I'm aware that the smartphone / tablet gaming phenomenon has moved the goalposts, but also believe that the 'big three' manufacturers have all-too-easily backed down to the threat. Android and iOS are far from perfect — free-to-play can really mean exploitation in some cases — and consoles have been slow to offer a sensible middle-ground between the race to the bottom and the old full-retail model. Steps are being taken to hit that territory, such as the terrific efforts of Nintendo and Sony in particular to welcome smaller developers to online stores; download-only developers may bring us more innovation than anyone, and I think the big N is due plenty of credit for its current and potential future role in that. The Wii U eShop in particular looks like it has an exciting future.

Yet the Wii U, in its first year, hasn't found that balance of accessibility and value. Enthusiast gamers may put great stock in visuals or traditional experiences, but the Wii U hasn't found that ground between the Wii and so-called 'hardcore' credentials, and may ultimately end up tempting just a portion — not all of — the Wii crowd once again. Early messaging about the Wii U was trying to sell it up as a system that's great for CoD and triple-A multi-platform games (just look up early interviews by Reggie Fils-Aime or the launch date reveal) — a marketing campaign doomed to failure. The new reduced price is a step towards regaining families and gamers with a taste for Nintendo experiences, though I'd argue that hitting $250 / £199 for the premium model is the next logical move to give the Wii U a bump in late 2014 and beyond.

When Nintendo gave up the technology race in favour of innovation with the Wii, I was delighted, and was also thrilled that I could enjoy unique experiences without breaking the bank. The Wii U hasn't done that from day one — I mentioned my family earlier on, and my parents just bought a 32GB Wii U in a flash sale at that golden £199 price. There are now experiences, such as Wii Sports Club and Wii Fit U that I know they'll enjoy, and perhaps Wii Party U and Super Mario 3D World will be added to that list in the remainder of 2013; Mario Kart 8 is a given. Yet when I showed them my Wii U in the past, the interest was there but not with the same immediate spark and flash of anticipation. Nintendo Land was the embodiment of this — it's excellent, but for the most part less intuitive and fun than Wii Sports or Mario Kart Wii. The Zelda swordplay was ideal, but the splash of minigames was less focused, less immediate and, in cases such as Metroid Blast, utterly beyond gamers more familiar with a Wii Remote or touchscreen.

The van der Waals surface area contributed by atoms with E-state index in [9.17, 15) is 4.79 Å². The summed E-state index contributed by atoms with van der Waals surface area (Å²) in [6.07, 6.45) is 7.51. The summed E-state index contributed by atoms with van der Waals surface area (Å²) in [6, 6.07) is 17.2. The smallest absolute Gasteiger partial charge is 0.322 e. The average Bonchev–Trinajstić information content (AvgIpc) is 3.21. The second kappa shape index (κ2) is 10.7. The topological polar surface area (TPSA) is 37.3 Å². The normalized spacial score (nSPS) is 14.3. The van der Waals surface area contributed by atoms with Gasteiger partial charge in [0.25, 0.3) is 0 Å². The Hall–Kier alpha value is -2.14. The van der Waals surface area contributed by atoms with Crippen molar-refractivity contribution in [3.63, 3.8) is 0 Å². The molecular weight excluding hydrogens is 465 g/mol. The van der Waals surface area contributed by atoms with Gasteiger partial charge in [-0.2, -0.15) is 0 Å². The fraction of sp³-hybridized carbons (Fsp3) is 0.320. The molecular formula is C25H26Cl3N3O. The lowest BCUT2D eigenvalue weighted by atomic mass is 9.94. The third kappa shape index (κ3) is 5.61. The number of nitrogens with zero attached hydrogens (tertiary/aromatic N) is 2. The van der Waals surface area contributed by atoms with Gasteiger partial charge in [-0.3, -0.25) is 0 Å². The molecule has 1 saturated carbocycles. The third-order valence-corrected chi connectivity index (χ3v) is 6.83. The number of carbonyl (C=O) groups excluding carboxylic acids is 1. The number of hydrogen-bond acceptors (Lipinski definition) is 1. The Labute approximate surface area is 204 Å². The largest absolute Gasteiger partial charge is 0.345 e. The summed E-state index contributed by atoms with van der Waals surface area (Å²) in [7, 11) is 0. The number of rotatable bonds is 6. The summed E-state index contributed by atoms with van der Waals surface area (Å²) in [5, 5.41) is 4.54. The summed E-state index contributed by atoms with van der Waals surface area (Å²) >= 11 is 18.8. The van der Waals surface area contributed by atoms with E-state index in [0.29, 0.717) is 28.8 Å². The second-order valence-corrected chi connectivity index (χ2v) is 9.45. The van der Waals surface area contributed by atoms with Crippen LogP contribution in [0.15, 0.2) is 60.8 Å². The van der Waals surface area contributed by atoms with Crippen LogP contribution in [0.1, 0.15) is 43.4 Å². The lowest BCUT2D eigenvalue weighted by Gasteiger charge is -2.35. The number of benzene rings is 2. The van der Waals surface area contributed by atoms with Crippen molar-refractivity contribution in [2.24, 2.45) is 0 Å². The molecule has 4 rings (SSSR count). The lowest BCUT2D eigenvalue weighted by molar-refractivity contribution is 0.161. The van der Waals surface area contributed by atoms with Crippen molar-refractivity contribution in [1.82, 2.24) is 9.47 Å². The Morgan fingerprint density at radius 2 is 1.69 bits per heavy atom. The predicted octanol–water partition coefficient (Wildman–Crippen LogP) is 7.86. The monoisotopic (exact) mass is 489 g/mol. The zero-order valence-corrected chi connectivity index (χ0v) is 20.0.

I don't claim to have a perfect answer to how these shortfalls could have been avoided, and I'm actually confident that as the price drops and the software library (retail and download-only) grows the Wii U will be just fine. I do feel that Nintendo and its home console rivals have reverted to safe options, however, in part relegating innovation to a share button or the ability to use voice commands to tell your One to switch to TV. To its credit Nintendo will possibly innovate the most with asynchronous multiplayer and its various control options, but I'll always remember the Wii as the system that seized affordability, simplicity, accessibility and diversity all at once, while never afraid to embrace its alienation and differences from the PS3 and Xbox 360. I rather adore my Wii U, but it makes me a little sad that it's not a joy easily shared by those that admired its predecessor to such a degree.

With a tighter market and game companies in retreat, the Wii's golden era (before its bubble burst) may be the last major disruption to the home console market for a generation or two. The likes of Steam Machines from Valve and who-knows-what will shake up the home console market for enthusiastic gamers, and they're going to be fascinating times, but the Wii entranced consumers of all kinds in the living room — arguably one of Nintendo's greatest achievements.

Do you agree that the Wii revolutionised the industry in a way that the Wii U can't? (374 votes)

I do agree, its concept was a game-changer that hasn't been matched by Wii U


I largely agree, though we'll need to give Wii U more time to have the same impact


I'm not sure


I don't quite agree, the Wii U is innovative and capable of shaking up gaming


I disagree, the Wii's concept and impact are over-stated


None of the above